Minor leaguers called Major League Baseball a “cartel” in class action lawsuit accusing MBL of paying many of them less than $7,500 a year, in violation of federal wage law.
Players Aaron Senne, Michael Liberto and Oliver Odle sued MLB, Commissioner Bud Selig and three teams, the San Francisco Giants, Miami Marlins and Kansas City Royals on Friday in federal court in San Francisco.
The class action seeks to represent minor league players as a collective class and include classes that play in Florida, North Carolina, New York, Arizona and California.
They argue that while major league players, represented by a union, are paid a minimum of $500,000 a season, minor leaguers have no union yet make up the overwhelming majority of ball players.
Through collective power of team owners and the league, “MBL has suppressed minor leaguers’ wages in violation of federal and state law. Most minor leaguers earn between $3,000 and $7,500 for the entire year despite routinely working over 50 hours per week (and soometimes 70 hours per week) during the roughly five-month championship season. They receive no overtime pay, and instead routinely receive less than minimum wage during the championship season,” the lawsuit states.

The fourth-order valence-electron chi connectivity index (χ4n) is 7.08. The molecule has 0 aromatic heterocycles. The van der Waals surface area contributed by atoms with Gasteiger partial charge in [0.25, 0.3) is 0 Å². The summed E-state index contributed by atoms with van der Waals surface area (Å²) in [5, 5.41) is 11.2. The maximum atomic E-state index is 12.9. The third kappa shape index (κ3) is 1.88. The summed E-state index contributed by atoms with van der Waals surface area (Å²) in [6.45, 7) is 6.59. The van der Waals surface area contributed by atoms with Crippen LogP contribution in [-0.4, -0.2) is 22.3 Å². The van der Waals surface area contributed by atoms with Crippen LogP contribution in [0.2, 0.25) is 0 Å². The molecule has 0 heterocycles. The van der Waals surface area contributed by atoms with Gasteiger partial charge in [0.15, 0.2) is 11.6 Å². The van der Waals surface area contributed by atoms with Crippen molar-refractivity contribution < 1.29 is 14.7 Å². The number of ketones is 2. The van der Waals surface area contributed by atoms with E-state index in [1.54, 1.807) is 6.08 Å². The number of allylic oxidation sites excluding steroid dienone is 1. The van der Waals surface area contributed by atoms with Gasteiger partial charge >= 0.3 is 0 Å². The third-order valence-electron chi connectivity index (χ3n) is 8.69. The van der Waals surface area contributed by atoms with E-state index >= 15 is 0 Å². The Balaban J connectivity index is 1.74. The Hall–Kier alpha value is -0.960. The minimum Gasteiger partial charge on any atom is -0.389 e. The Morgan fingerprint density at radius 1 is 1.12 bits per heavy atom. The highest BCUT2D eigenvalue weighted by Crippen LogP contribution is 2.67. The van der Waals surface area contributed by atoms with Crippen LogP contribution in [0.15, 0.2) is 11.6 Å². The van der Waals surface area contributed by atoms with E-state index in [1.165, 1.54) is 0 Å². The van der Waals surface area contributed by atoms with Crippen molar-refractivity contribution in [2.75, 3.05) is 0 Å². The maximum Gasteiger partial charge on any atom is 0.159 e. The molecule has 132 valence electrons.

The suit states they are not paid salaries during spring training, even thought minor leaguers areoften required to work 50 hours a week, nor do they pay for winter training periods.
MBL is a “booming business,” according to the lawsuit, with $7.5 billion in revenue for 30 teams in 2012, a 257 percent increase over 1995. With new television contracts that revenue is expected to rise to $9 billion in 2014.
Yet MBL and its franchises pay most players, the minor leaguers, wages that fall below minimum wage and fail to pay overtime, according to the lawsuit.
The lawsuit “seeks to recoup the damages sustained by minor leaguers as a result of MLB’s illegal wage and labor practices.”
Case: Senne v. Office of the Commissioner, No. 14-608JCS